One of the great tools we have at EcSell is the power of survey data. Through research endeavors like our Through the Eyes of the Rep Survey and the Through the Eyes of the Manager Survey, we can capture thoughts, behaviors, and experiences directly from both sales reps and sales managers. After all, isn’t going straight to the source the best way to collect information? The results of these surveys often capture nuggets of knowledge that have us all nodding our heads realizing we just uncovered a layer to the big picture of sales coaching. I know I’m partial to the giddiness that comes with having information that helps us tailor and expand our understanding of the field, but that kind of power is pretty amazing when you think about it.
For example, we just ran an analysis of Through the Eyes of the Rep survey data to understand how a rep’s level of experience impacts their interactions with their manager. Through this survey, we were able to ask almost 700 reps about how often they meet one-to-one with their manager and the value they see in these meetings. We found some cool findings with real-world applications. Here’s a quick snapshot of the highlights:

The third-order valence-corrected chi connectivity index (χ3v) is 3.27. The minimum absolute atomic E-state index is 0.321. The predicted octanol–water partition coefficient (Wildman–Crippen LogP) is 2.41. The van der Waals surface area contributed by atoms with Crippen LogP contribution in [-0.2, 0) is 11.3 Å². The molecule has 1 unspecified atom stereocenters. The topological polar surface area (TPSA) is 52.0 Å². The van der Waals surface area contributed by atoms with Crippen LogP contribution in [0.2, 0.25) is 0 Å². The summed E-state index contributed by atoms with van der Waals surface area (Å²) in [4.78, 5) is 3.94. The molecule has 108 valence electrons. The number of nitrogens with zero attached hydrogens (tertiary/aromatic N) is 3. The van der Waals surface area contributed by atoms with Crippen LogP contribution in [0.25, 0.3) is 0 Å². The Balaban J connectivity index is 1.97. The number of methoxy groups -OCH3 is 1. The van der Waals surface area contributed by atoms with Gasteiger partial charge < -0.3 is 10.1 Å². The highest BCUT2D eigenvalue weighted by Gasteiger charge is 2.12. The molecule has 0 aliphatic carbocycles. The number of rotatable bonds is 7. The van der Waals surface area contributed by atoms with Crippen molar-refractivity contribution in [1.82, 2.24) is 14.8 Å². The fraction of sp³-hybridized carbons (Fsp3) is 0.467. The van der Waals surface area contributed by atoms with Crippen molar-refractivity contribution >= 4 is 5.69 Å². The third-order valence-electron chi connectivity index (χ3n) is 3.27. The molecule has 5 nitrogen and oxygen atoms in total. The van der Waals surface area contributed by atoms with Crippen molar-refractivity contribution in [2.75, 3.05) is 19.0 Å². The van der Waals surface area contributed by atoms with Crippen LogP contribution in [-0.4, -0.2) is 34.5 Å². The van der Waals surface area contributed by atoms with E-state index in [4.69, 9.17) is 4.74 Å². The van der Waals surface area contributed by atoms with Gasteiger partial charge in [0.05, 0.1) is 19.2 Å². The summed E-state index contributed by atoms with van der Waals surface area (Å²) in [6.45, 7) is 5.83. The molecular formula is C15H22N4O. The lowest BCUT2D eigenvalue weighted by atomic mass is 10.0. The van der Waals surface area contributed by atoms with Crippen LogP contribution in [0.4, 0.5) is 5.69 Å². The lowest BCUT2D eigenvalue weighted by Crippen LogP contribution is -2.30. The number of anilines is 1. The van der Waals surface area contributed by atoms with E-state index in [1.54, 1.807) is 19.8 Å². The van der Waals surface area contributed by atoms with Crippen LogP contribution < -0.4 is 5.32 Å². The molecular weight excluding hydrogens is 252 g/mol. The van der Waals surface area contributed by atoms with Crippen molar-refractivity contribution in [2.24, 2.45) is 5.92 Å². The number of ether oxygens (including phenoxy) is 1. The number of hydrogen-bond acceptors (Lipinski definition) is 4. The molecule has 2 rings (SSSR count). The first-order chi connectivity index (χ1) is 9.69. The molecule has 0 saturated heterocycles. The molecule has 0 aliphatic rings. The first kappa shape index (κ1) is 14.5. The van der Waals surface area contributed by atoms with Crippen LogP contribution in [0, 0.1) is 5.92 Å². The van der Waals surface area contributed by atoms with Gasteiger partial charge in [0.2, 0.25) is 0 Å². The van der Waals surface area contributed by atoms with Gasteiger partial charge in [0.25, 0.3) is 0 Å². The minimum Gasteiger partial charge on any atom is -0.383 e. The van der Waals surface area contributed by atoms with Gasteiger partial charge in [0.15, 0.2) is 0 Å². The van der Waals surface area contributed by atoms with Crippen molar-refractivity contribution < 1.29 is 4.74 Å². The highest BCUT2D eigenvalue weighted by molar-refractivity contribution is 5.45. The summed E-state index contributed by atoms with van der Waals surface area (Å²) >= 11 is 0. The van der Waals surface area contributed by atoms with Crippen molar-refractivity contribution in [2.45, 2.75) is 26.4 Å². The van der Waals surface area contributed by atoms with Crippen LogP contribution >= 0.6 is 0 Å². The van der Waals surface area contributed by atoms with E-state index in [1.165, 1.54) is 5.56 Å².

- As a rep’s tenure in their position increases, they meet less frequently with their sales manager.
- High proportions of even the most experienced reps tell us that they find value in their one-to-one meeting times with their manager.
So what does this tell us? The quick message is that sales managers should be meeting regularly with their reps regardless of the rep’s level of sales experience. Take a minute to contempt this as it seems like a simple finding on the surface. Even those reps that have years and years of experience feel that they benefit from spending one-to-one time with their manager.
It seems the natural tendency is often to pile more resources, especially the valuable resource of time, into our newer reps. After all, these are the individuals who are just learning the ropes and are newly navigating the nuances of this complex and every evolving field. This data demonstrates, however, that making the effort to regularly meet with all your reps is time well spent. Even with their wealth of experience, veteran reps value that face time with you.
As a sales coach, your next task is to construct content or context for these meetings to meet the experience level of the individual sales manager. Just as you would tweak your coaching strategies based on a particular sales rep’s strengths or weaknesses, tailoring to a rep’s experience level is key to adding even more value to these interactions. With this in mind, now might be a good time to take inventory of who you’ve met with recently and make sure those veteran reps are still on your radar where our data tells us they like to be.